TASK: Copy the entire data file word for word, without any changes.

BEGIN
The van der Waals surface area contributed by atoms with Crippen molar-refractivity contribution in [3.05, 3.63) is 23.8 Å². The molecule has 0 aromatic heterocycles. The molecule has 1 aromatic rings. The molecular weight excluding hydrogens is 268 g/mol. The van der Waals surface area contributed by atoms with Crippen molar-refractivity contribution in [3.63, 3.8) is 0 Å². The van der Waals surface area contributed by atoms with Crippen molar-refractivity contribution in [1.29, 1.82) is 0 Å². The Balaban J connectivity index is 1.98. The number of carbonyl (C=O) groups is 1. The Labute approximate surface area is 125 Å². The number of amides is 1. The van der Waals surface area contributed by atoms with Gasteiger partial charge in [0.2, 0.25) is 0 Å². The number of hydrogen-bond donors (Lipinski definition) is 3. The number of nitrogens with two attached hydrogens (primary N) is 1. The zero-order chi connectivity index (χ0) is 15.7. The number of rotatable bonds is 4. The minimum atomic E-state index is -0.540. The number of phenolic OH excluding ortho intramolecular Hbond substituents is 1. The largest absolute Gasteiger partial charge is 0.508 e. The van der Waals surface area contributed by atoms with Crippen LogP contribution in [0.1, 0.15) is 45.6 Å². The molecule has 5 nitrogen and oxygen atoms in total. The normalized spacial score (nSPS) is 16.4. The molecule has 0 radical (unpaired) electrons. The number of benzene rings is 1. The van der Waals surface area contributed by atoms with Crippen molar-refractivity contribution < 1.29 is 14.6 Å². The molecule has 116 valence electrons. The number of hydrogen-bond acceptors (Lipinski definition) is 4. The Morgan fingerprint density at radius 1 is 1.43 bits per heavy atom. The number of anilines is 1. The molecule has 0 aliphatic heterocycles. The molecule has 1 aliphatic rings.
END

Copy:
The van der Waals surface area contributed by atoms with Crippen molar-refractivity contribution in [3.05, 3.63) is 23.8 Å². The molecule has 0 aromatic heterocycles. The molecule has 1 aromatic rings. The molecular weight excluding hydrogens is 268 g/mol. The van der Waals surface area contributed by atoms with Crippen molar-refractivity contribution in [3.63, 3.8) is 0 Å². The van der Waals surface area contributed by atoms with Crippen molar-refractivity contribution in [1.29, 1.82) is 0 Å². The Balaban J connectivity index is 1.98. The number of carbonyl (C=O) groups is 1. The Labute approximate surface area is 125 Å². The number of amides is 1. The van der Waals surface area contributed by atoms with Gasteiger partial charge in [0.2, 0.25) is 0 Å². The number of hydrogen-bond donors (Lipinski definition) is 3. The number of nitrogens with two attached hydrogens (primary N) is 1. The zero-order chi connectivity index (χ0) is 15.7. The number of rotatable bonds is 4. The minimum atomic E-state index is -0.540. The number of phenolic OH excluding ortho intramolecular Hbond substituents is 1. The largest absolute Gasteiger partial charge is 0.508 e. The van der Waals surface area contributed by atoms with Crippen LogP contribution in [0.1, 0.15) is 45.6 Å². The molecule has 5 nitrogen and oxygen atoms in total. The normalized spacial score (nSPS) is 16.4. The molecule has 0 radical (unpaired) electrons. The number of benzene rings is 1. The van der Waals surface area contributed by atoms with Crippen molar-refractivity contribution < 1.29 is 14.6 Å². The molecule has 116 valence electrons. The number of hydrogen-bond acceptors (Lipinski definition) is 4. The Morgan fingerprint density at radius 1 is 1.43 bits per heavy atom. The number of anilines is 1. The molecule has 0 aliphatic heterocycles. The molecule has 1 aliphatic rings.